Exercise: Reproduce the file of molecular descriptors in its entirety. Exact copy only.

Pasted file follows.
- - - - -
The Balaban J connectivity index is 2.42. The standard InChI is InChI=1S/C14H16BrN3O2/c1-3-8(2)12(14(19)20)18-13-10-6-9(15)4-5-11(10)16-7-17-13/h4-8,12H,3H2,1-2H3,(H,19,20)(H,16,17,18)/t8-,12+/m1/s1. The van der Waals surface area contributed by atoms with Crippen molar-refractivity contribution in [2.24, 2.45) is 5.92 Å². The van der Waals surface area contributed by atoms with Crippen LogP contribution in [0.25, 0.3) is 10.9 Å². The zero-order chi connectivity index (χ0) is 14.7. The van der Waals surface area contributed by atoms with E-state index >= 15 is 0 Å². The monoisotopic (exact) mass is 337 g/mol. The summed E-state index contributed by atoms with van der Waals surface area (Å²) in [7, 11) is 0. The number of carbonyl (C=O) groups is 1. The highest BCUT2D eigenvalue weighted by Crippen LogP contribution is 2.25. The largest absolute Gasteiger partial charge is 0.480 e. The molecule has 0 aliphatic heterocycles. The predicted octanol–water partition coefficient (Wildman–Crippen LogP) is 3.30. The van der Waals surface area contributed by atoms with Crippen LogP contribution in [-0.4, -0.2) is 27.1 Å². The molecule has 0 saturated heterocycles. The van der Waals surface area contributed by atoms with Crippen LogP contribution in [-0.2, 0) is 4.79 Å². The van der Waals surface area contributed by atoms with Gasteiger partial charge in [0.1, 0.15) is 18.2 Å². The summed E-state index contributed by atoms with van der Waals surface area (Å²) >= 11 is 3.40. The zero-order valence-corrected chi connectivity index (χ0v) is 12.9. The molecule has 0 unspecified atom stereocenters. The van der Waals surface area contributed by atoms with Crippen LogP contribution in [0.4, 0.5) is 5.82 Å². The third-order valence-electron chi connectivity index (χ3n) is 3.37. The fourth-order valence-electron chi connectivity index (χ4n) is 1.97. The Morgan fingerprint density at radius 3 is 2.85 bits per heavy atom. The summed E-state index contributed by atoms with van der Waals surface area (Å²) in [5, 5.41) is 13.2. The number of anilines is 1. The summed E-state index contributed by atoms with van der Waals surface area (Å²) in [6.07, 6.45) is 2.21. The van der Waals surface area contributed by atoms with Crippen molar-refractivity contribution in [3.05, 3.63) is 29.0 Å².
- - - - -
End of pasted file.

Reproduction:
The Balaban J connectivity index is 2.42. The standard InChI is InChI=1S/C14H16BrN3O2/c1-3-8(2)12(14(19)20)18-13-10-6-9(15)4-5-11(10)16-7-17-13/h4-8,12H,3H2,1-2H3,(H,19,20)(H,16,17,18)/t8-,12+/m1/s1. The van der Waals surface area contributed by atoms with Crippen molar-refractivity contribution in [2.24, 2.45) is 5.92 Å². The van der Waals surface area contributed by atoms with Crippen LogP contribution in [0.25, 0.3) is 10.9 Å². The zero-order chi connectivity index (χ0) is 14.7. The van der Waals surface area contributed by atoms with E-state index >= 15 is 0 Å². The monoisotopic (exact) mass is 337 g/mol. The summed E-state index contributed by atoms with van der Waals surface area (Å²) in [7, 11) is 0. The number of carbonyl (C=O) groups is 1. The highest BCUT2D eigenvalue weighted by Crippen LogP contribution is 2.25. The largest absolute Gasteiger partial charge is 0.480 e. The molecule has 0 aliphatic heterocycles. The predicted octanol–water partition coefficient (Wildman–Crippen LogP) is 3.30. The van der Waals surface area contributed by atoms with Crippen LogP contribution in [-0.4, -0.2) is 27.1 Å². The molecule has 0 saturated heterocycles. The van der Waals surface area contributed by atoms with Crippen LogP contribution in [-0.2, 0) is 4.79 Å². The van der Waals surface area contributed by atoms with Gasteiger partial charge in [0.1, 0.15) is 18.2 Å². The summed E-state index contributed by atoms with van der Waals surface area (Å²) >= 11 is 3.40. The zero-order valence-corrected chi connectivity index (χ0v) is 12.9. The molecule has 0 unspecified atom stereocenters. The van der Waals surface area contributed by atoms with Crippen LogP contribution in [0.4, 0.5) is 5.82 Å². The third-order valence-electron chi connectivity index (χ3n) is 3.37. The fourth-order valence-electron chi connectivity index (χ4n) is 1.97. The Morgan fingerprint density at radius 3 is 2.85 bits per heavy atom. The summed E-state index contributed by atoms with van der Waals surface area (Å²) in [5, 5.41) is 13.2. The number of anilines is 1. The summed E-state index contributed by atoms with van der Waals surface area (Å²) in [6.07, 6.45) is 2.21. The van der Waals surface area contributed by atoms with Crippen molar-refractivity contribution in [3.05, 3.63) is 29.0 Å².